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Vitamin E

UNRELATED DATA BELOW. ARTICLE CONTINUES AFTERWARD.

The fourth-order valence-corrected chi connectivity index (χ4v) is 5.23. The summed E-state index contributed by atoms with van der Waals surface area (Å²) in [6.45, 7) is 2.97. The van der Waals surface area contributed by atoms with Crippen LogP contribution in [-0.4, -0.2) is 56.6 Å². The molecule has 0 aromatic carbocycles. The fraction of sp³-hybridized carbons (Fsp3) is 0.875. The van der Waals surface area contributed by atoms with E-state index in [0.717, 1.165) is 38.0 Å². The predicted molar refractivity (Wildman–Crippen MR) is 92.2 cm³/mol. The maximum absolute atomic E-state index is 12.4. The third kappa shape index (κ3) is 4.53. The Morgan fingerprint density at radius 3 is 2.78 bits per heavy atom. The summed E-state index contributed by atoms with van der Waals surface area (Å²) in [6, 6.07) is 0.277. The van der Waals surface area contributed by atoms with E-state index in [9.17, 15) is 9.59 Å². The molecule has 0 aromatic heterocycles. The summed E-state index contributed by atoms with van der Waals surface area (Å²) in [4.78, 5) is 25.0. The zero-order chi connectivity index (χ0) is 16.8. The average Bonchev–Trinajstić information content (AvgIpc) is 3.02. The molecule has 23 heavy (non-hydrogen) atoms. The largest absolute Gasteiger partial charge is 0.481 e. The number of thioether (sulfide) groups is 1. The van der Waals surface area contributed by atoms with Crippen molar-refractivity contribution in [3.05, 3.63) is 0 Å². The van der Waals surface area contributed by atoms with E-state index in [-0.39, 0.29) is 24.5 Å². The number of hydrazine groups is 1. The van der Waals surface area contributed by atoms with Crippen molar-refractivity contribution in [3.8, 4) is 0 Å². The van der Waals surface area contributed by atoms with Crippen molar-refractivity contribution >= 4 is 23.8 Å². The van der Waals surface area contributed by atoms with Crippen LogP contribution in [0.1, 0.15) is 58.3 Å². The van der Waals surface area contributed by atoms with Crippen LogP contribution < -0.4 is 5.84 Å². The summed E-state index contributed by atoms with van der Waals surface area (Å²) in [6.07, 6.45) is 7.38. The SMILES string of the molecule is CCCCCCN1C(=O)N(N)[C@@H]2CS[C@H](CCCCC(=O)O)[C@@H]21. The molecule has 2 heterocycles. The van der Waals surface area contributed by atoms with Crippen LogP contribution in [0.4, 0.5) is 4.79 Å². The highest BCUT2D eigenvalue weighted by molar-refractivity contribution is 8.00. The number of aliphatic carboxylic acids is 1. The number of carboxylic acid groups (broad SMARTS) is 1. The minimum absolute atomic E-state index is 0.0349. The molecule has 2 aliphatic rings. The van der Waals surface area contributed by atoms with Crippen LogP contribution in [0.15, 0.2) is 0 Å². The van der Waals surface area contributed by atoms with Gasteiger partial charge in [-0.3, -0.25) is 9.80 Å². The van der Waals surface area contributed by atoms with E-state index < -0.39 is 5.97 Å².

Discovered in 1922 by American scientists Herbert McLean Evans and Katherine Scott Bishop, vitamin E was originally referred to as food factor X. The substance, which was initially found to be essential for pregnancy in rats and was soon after discovered to be contained in lettuce and yeast, was designated a vitamin by 1924 and correspondingly renamed according to the alphabetical nomenclature characteristic of that class of nutrients. Vitamin E was first isolated from wheat germ oil in 1936 and two years later was successfully synthesized for the first time. Since then, synthetic vitamin E has become a common component of many dietary supplements because the human body cannot make its own and must receive the nutrient from outside sources.

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